National Parks: Park It!

Park It

Cruise into the United States’ Most Beautiful Natural Gems

By Suzanne Carmel

As the National Park Service celebrates its centennial this summer, where better for cruisers to get their land legs back than hiking or biking in one of this country’s 59 national parks? There are many ways to uncover the scenic bounty in these rightfully designated sites that give cruisers a reason to get on dry land and celebrate the beautiful and varied American landscapes. So if you want to take part in the 100-year milestone this summer, here are 10 national parks worth cruising to.

Acadia National Park – This glacially carved New England park, located in Bar Harbor, Maine, boasts Cadillac Mountain, the tallest mountain on the Atlantic Coast at 1,530 feet. In season (April 15 through November 24) visitors can drive the entire 27-mile loop through the park along ocean shoreline and coastal forests with the mountains as a backdrop. While in the park, it’s possible to bike, hike, climb, birdwatch, boat, fish, horseback ride, picnic, swim, and try the EarthCache Program (explore via GPS). There are a variety of ranger-narrated boat cruises and several national park tours by bus, carriage, and trolley. Larger mammals such as black bear and moose are hard to spot but it’s possible to see some of the 338 bird species encountered here as well as marine life including seals and porpoises.

Olympic National Park – Covering nearly 1 million acres in Port Angeles, Washington, this national park is a landscape of rivers, mountains, forests, and coastline. Highlights include the Kalaloch area where it’s possible to walk the beaches along part of the park’s 73-mile coastline and look for marine life and birds. Lake Ozette has two easy boardwalk trails and is a good spot for boating. The Hoh Rain Forest is the prime spot for elk viewing in early morning and evening hours. Other wildlife includes whales and dolphins off shore, more than 300 species of birds, and coyotes, grizzly bears, bighorn sheep, and mountain goats on land. At Lake Crescent, take the ¾-mile hike to Marymere Falls. If it’s mountains you’re after, head to Hurricane Ridge where you can hike the trails to enjoy scenic vistas.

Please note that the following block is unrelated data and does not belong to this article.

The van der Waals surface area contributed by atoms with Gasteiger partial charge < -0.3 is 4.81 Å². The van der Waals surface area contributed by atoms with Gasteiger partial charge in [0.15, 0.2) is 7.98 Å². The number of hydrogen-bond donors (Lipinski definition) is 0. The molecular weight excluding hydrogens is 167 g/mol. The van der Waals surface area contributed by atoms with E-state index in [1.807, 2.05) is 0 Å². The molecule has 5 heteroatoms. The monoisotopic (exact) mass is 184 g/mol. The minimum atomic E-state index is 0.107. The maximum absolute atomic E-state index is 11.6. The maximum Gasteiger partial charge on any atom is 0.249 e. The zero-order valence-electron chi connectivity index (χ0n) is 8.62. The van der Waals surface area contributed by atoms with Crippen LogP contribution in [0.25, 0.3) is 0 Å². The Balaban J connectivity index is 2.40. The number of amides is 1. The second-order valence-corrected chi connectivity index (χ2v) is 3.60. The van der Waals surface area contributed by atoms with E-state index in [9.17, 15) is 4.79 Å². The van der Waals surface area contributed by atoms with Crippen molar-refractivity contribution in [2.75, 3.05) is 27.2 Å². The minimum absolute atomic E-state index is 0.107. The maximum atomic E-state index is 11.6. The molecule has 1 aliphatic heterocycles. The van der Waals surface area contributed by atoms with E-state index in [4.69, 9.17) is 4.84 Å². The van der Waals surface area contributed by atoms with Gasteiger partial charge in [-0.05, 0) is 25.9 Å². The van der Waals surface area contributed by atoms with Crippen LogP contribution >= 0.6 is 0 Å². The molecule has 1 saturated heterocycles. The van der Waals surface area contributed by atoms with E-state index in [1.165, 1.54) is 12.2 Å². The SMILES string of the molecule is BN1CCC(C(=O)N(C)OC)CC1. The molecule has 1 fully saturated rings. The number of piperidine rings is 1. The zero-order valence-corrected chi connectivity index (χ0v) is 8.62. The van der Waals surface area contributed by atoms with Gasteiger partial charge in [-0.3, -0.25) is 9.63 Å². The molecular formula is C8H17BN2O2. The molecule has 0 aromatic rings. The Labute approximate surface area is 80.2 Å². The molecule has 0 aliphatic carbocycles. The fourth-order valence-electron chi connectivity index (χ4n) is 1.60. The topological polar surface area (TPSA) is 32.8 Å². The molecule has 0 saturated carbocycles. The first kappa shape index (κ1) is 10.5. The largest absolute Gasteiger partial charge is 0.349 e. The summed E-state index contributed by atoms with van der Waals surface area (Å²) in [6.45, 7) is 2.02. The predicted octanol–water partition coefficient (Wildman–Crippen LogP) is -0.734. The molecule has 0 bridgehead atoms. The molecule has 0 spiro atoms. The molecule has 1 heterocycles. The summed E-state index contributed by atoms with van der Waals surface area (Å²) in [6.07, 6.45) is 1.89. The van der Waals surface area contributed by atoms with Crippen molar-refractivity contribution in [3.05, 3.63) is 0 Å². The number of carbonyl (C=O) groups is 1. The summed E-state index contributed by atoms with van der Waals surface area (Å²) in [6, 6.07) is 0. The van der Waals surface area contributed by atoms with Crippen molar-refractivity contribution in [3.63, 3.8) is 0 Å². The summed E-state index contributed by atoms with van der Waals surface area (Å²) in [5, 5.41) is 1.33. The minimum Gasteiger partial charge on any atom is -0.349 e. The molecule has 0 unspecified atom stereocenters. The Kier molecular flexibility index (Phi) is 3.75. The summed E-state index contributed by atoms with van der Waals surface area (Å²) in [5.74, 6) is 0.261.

Redwood National Park – Though the soaring trees here may be the tallest on Earth, there are many other reasons to visit this park in California’s Del Norte and Humboldt counties. Look for gray whales at Enderts Beach and Crescent Beach Overlook. Drive 10-mile Howland Hill Road to view the redwoods or the 8-mile Coastal Drive for ocean views and to see seabirds nesting. Davidson Road leads to Elk Meadow, Trillium Falls Trail (to one of the few waterfalls in the park), and Fern Canyon. There are 170 miles of hiking trails in the park, along with 50 miles of designated bike trails, horseback riding, ranger-led kayaking, and wildlife viewing for bald eagles, banana slugs, giant green sea anemone, and California sea lions.

Denali National Park – One of the best ways to see the interior of Alaska and its scenic beauty is in part of this 6-million-acre wilderness, which includes North America’s tallest mountain, 20,310-foot Denali. Join a ranger-led program from the Denali Visitor Center, stop at the Toklat River, and visit the Savage River area where you can hike to see the mountains and wildlife. Cycle along 92-mile Denali Park Road, go flight-seeing, visit the sled dog kennels, or take a bus trip (which goes beyond where private vehicles can travel). Wildlife includes 39 species of mammals, 169 species of birds, 14 species of fish, and one amphibian. There are more than 650 species of flowering plants covering the forests, valleys, and mountains.

Glacier Bay National Park – Located in Alaska’s Inside Passage, this national park is one that is viewed by cruise ship, as the 3.3 million acres primarily cover water, along with mountains, glaciers, a temperate rainforest, jagged coastlines, and majestic fjords. Visit Bartlett Cove, kayak through protected inlets, view glaciers calving, stroll through small town Gustavus, flight-see, birdwatch for 274 species and fresh and saltwater fish, and look for everything from humpback whales and killer whales to sea lions, harbor seals, moose, and bears.

Everglades National Park – There is nothing quite like exploring the nation’s largest subtropical wilderness by airboat on the lookout for manatee, American crocodile, or the seldom-spotted Florida panther. The landscape of sawgrass prairies, hardwood hammocks and pinelands, mangrove swamps and estuaries is like nothing seen elsewhere. Take a tram through Shark Valley, a boat…

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Photo: Alamy Stock Photo

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